A two-pronged effort to reduce lake trout populations in Idaho’s Lake Pend Oreille is showing success – the reservoir’s kokanee population is rising and the catch rate for predatory lake trout falls with every passing year.
A sport reward/commercial netting strategy that has been implemented from 2006 through this summer has resulted in a total of 124,944 of the big lake trout have been removed from the lake. Sport fishing continues and this fall netters will spend five weeks trying to plunder areas where lake trout are known to spawn.
The harvest since 2006 includes 61,928 fish by angling and 63,016 by netting.
The lake trout were introduced to Pend Oreille in 1925 but did not seem to pose a problem until around the turn of the century. The big predators are considered the primary cause of a decline in the kokanee population that has gone from weak to almost non-existent. A record low count of only 5,000 wild female spawners was estimated in 2007.
Experts say said the lake trout can grow from 2-3 pounds to over 20 pounds in a five-year span.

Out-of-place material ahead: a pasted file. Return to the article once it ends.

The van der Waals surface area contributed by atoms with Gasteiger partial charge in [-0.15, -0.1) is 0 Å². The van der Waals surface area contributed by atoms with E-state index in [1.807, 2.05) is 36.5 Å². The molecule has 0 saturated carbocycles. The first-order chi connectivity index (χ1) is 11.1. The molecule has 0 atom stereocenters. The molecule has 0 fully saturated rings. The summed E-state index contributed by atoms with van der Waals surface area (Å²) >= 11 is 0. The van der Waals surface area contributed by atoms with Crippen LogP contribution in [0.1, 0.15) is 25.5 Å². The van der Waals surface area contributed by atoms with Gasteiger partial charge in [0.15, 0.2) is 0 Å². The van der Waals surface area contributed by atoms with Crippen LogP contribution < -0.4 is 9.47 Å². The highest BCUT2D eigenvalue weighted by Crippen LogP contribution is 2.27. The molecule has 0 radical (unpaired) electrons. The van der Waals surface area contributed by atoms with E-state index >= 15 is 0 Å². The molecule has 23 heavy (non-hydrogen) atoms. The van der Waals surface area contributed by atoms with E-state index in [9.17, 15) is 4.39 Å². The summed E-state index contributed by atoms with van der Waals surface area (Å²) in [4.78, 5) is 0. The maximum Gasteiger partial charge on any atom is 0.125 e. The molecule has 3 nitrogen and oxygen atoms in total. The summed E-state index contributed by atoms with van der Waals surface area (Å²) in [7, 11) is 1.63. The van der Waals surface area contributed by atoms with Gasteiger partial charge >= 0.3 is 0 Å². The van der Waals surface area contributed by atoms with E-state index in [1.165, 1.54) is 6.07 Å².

But with the continue removal of lake trout the tide seems to have turned. The spawning kokanee population has increased every year since 2007 and that trend is expected to continue.
The bigger lake trout are becoming so scarce that the contracted operation has shifted to smaller mesh nets that target younger lake trout that tend to mill along the deep lake’s northwest shore.
Even that netting is showing declining success. In 2009 and 2010 the netters averaged 11.5 and 10.1 fish per box net, respectively, according to Andy Dux of the Idaho Department of Fish and Game. In the spring of 2011 that average dropped to 4.5 fish.
Beginning in May of 2006 a $15 bounty was offered to anglers for lake trout of any size and any rainbow 13 inches or larger. The professional netters were hired to focus on the lake trout.
Angler success is also dropping. The total catch of lake trout between 2006-2008 ranged from 11,000 to 18,000 per year. This year the catch is expected to be about 4,000, Dux said.